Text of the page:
Box vents are also known as roof louvers and are almost always installed in bunches close to the roof’s ridge. They are a close second to ridge vents in terms of popularity primarily because they can fit into any roof design. A box vent is only complete if an intake mechanism such as soffit vents for a balanced attic ventilation system.
Off-ridge vents are similar to box vents in that both are positioned parallel to the roof’s ridge. However, the most significant difference between the two vents lies in their shape. An off-ridge vent is more linear and has reduced vertical height. These exhaust vents may also be coupled with soffit vents for maximum efficiency.
Power vents are the perfect example of active ventilation. They are usually installed by a qualified roofing contractor and fitted with your home’s electrical setup. They usually derive their power from mains electricity but may occasionally be solar-powered fans. They help eliminate excess moisture and warm air through the suction force generated by the rotating fans.
Most power vents are highly silent; therefore, a breakdown may go unnoticed. Additionally, a power vent overloads your air conditioner as they actively suck out conditioned air negating the energy efficiency of solar-powered vents. For this reason, they are an expensive form of attic ventilation.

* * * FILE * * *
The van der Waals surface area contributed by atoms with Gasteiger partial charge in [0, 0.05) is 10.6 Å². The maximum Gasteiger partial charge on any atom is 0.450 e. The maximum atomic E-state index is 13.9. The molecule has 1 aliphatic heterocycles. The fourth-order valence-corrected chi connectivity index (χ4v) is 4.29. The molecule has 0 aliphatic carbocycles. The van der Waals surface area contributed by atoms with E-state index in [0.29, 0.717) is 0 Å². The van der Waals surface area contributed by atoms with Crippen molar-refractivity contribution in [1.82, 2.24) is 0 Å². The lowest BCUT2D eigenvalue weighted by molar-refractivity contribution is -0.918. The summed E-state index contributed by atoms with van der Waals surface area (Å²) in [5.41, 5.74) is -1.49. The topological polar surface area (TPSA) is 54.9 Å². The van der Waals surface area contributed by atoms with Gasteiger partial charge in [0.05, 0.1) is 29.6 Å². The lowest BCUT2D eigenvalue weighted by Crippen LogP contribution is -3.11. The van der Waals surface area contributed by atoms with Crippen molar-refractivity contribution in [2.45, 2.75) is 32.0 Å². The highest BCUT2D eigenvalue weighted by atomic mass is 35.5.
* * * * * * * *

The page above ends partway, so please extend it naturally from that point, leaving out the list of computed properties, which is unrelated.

Wind turbines utilize wind power to drive their rotating fans. This makes them a vital example of passive roof vents. Passive roof vents help proper attic ventilation by using external force, which is wind, for adequate ventilation. They resemble rotating chef hats and rarely blend in with the roofing system; thus are preferred for industrial purposes.
The wind blows over the turbine vents and rotates the fans, thus driving the vertical ventilation mechanism. Passive ventilation through roof turbines is a better fit if you have reservations about attic power vents.
Soffit vents are the primary type of roof intake vents. They are often paired with static vents to boost exhaust ventilation efficiency. They are preferred over gable vents for air conditioning in the attic space because they have a higher cooling capacity. While gable vents are suitable for cross ventilation, a soffit vent will pull air vertically, which requires less energy.
Gable end vents are usually positioned on either side of the attic space and have no relation to the roof system. They can be classified under static roof vents and are essential for attic ventilation systems in climates with the wind. You can almost always see gable vents on the roof deck of gable roofs.
Exhaust Vents and Seasonal Changes
You might be thinking of getting a new roof to counter seasonal changes, but good roof ventilation might save you trouble.
Whether you choose more energy-efficient vents that utilize solar power or go for traditional turtle vents or drip edge vents, ventilation may do more towards improving your air intake in the summer and keeping your roof free from ice dams in the cold of winter.
Before you take out your bad roof problems on the roof sheathing, it is best to examine your active roof vents.